She said that, even before the official federal repeal of Prohibition went into effect, New York State actually passed laws regulating the sale and use of alcohol.

If California does legalize marijuana, she said she hopes President Obama doesn’t crack down on the citizens’ choice. “It’s just a waste of federal resources,” she said. “The states have a right to conduct social experiments. I think he will uphold that standard. He has way bigger fish to fry. I believe they are not going to waste federal resources to go against what the people want. This is not crackpot legislation, but the will of the voters.”

She said that, if the initiative passes, it actually would complement federal anti-crime efforts because taxes on marijuana sales would go to the government, instead of into the coffers of drug lords. Drug offenders being sent to prison also would be reduced in number.

Loss of faith in the Feds

All across America, “people are losing faith in the federal government,” Shonka said. “It’s not being the protector they expected. In every state, the Feds impose unfunded mandates,” that must be paid for by state taxpayers.

Indeed, the California Independent Voter Network calculates:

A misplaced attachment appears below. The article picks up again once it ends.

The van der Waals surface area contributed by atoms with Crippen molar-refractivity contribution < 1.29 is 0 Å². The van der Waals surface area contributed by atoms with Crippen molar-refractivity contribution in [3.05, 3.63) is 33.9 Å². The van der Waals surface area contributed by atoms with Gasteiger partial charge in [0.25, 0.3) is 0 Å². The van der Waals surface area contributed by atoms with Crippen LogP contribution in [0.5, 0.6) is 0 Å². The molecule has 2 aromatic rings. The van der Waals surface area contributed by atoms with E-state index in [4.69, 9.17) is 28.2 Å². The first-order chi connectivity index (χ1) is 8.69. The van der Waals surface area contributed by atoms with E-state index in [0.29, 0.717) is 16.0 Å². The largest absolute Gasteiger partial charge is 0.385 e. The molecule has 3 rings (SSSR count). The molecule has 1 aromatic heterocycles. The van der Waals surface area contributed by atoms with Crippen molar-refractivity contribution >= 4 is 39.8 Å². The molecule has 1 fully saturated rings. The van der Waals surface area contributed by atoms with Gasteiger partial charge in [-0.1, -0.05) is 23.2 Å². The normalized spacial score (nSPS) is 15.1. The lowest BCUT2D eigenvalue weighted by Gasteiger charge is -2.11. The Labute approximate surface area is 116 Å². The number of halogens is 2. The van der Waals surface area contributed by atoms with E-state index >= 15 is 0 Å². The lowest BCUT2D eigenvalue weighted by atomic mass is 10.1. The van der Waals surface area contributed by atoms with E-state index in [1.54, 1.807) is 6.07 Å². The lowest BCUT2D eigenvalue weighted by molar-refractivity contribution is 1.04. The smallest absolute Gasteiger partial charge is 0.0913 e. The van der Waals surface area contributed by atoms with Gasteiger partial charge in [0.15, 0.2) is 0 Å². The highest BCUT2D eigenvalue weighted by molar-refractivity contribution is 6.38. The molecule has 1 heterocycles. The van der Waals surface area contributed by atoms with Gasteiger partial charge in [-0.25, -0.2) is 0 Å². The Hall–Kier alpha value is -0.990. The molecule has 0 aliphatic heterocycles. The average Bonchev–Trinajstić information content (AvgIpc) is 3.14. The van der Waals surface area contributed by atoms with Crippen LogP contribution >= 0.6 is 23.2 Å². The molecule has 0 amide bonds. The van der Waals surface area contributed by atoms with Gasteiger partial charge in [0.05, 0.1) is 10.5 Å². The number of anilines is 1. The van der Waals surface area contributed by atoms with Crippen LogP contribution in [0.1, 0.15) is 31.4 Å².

Today, the State of California spends over $12 billion dollars a year to comply with unfunded federal mandates alone.  The Clean Air Act, the Clean Water Act, the Homeland Security Act, the Individuals with Disabilities Act and the No Child Left Behind Act contain just a few of the tens of thousands of regulations imposed on our state and local governments by our representatives in Washington DC. More than 12% of California’s state budget goes toward paying for compliance with unfunded or underfunded mandates.

In 1995, President Clinton signed into law the Unfunded Mandates Reform Act, which was supposed to end unfunded mandates. It didn’t work.

Concluded Shonka, “Most people would rather have these decisions made in Sacramento than in Washington.”

John Seiler, an editorial writer with The Orange County Register for 19 years, is a reporter and analyst for His email: [email protected].